Loan Portfolio Performance and El Niño, an Intervention Analysis
This paper illustrates that natural disasters such as those created by extreme El Niño can significantly threaten financial institutions serving the poor. The effects of the 1997-98 El Niño on problem loans (restructured loans and those in arrears) is estimated using intervention analysis for a microfinance institution (MFI) in Piura, a region in northern Peru severely affected by El Niño. Extreme El Niño events like those 1982-83 and 1997-98 create catastrophic flooding that destroys transportation infrastructure, disturbs the livelihoods of households engaged in a wide range of activities, and destroys productive assets, crops, and private homes. The purpose of this paper is to assess exposure of a Piura MFI to the consequences associated with an extreme El Niño. Portfolio-level, monthly data from January 1994 to October 2008 were examined using an intervention analysis. While restructured loans averaged 0.5 percent of the total loan portfolio before the 1997-98 El Niño, the estimated cumulative effect of the El Niño indicates that an additional 3.8 percent of the total portfolio value was restructured in a short time period due to this event. No significant effect is found for changes in the proportion of late loans. The analyses demonstrate 1) that the correlated risk exposure of many small borrowers can significantly affect the lender when the catastrophe occurs; 2) the importance of considering bank management in assessing disaster risk to a loan portfolio; and 3) lender strategies to minimize losses may require long-term restructuring that perpetuates the effects of the disaster in the community.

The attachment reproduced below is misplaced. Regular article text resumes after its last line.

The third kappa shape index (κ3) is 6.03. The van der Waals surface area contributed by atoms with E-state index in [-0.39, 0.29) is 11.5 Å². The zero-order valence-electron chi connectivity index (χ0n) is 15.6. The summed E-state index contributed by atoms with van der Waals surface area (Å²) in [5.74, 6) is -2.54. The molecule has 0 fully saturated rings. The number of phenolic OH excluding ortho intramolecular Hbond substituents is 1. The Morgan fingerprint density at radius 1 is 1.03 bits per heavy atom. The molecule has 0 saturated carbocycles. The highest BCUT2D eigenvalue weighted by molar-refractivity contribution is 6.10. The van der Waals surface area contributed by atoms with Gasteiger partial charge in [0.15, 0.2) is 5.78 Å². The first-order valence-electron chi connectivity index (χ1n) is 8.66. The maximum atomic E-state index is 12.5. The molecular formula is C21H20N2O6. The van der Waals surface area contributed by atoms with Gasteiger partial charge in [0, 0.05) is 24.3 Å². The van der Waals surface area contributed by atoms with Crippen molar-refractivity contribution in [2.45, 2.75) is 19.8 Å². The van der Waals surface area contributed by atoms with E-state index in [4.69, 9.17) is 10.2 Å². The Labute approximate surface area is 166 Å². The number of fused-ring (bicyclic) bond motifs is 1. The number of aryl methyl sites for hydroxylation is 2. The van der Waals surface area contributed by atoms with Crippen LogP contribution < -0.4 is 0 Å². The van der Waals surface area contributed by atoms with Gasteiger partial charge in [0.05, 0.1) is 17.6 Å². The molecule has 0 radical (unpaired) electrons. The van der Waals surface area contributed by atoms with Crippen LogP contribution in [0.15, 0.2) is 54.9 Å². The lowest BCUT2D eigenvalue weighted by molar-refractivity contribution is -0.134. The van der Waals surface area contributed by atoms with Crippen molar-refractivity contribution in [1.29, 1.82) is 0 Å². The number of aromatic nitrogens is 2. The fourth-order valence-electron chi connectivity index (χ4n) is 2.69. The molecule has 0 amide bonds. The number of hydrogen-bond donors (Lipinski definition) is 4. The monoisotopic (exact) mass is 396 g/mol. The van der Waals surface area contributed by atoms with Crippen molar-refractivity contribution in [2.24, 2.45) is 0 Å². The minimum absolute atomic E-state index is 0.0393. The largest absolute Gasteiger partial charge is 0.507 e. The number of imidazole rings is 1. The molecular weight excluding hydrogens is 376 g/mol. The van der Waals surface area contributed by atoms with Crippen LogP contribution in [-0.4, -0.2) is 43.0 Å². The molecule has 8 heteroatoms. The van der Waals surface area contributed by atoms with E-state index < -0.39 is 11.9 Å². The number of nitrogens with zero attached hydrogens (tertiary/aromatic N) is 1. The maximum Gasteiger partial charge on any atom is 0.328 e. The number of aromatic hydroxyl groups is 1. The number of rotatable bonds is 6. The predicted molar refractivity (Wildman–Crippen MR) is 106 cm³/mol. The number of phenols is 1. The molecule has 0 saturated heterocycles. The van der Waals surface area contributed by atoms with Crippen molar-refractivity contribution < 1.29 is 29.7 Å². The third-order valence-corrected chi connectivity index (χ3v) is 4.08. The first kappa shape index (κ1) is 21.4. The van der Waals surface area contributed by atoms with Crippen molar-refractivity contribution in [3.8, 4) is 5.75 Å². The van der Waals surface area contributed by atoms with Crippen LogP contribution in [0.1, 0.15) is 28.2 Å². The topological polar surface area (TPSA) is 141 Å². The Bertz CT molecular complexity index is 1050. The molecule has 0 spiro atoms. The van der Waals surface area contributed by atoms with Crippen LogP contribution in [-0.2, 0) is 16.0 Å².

|Date of creation:||2010|
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